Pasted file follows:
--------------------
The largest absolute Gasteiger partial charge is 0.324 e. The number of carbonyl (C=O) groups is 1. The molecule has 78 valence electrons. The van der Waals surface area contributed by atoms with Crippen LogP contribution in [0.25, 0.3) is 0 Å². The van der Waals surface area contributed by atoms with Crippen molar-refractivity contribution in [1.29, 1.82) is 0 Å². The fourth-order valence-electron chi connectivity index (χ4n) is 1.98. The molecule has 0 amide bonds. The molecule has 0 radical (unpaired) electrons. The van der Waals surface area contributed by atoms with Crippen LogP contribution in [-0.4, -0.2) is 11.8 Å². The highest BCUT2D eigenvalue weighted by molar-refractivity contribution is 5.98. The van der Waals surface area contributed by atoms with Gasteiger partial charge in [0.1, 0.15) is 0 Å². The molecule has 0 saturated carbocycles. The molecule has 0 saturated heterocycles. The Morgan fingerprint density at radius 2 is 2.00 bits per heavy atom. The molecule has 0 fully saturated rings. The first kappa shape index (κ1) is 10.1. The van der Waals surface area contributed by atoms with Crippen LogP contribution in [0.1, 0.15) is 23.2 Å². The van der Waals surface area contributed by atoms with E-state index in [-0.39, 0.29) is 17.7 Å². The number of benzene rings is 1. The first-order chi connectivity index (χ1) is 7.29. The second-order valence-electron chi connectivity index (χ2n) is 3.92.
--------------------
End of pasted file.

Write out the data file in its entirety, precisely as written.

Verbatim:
The largest absolute Gasteiger partial charge is 0.324 e. The number of carbonyl (C=O) groups is 1. The molecule has 78 valence electrons. The van der Waals surface area contributed by atoms with Crippen LogP contribution in [0.25, 0.3) is 0 Å². The van der Waals surface area contributed by atoms with Crippen molar-refractivity contribution in [1.29, 1.82) is 0 Å². The fourth-order valence-electron chi connectivity index (χ4n) is 1.98. The molecule has 0 amide bonds. The molecule has 0 radical (unpaired) electrons. The van der Waals surface area contributed by atoms with Crippen LogP contribution in [-0.4, -0.2) is 11.8 Å². The highest BCUT2D eigenvalue weighted by molar-refractivity contribution is 5.98. The van der Waals surface area contributed by atoms with Gasteiger partial charge in [0.1, 0.15) is 0 Å². The molecule has 0 saturated carbocycles. The molecule has 0 saturated heterocycles. The Morgan fingerprint density at radius 2 is 2.00 bits per heavy atom. The molecule has 0 fully saturated rings. The first kappa shape index (κ1) is 10.1. The van der Waals surface area contributed by atoms with Crippen LogP contribution in [0.1, 0.15) is 23.2 Å². The van der Waals surface area contributed by atoms with E-state index in [-0.39, 0.29) is 17.7 Å². The number of benzene rings is 1. The first-order chi connectivity index (χ1) is 7.29. The second-order valence-electron chi connectivity index (χ2n) is 3.92.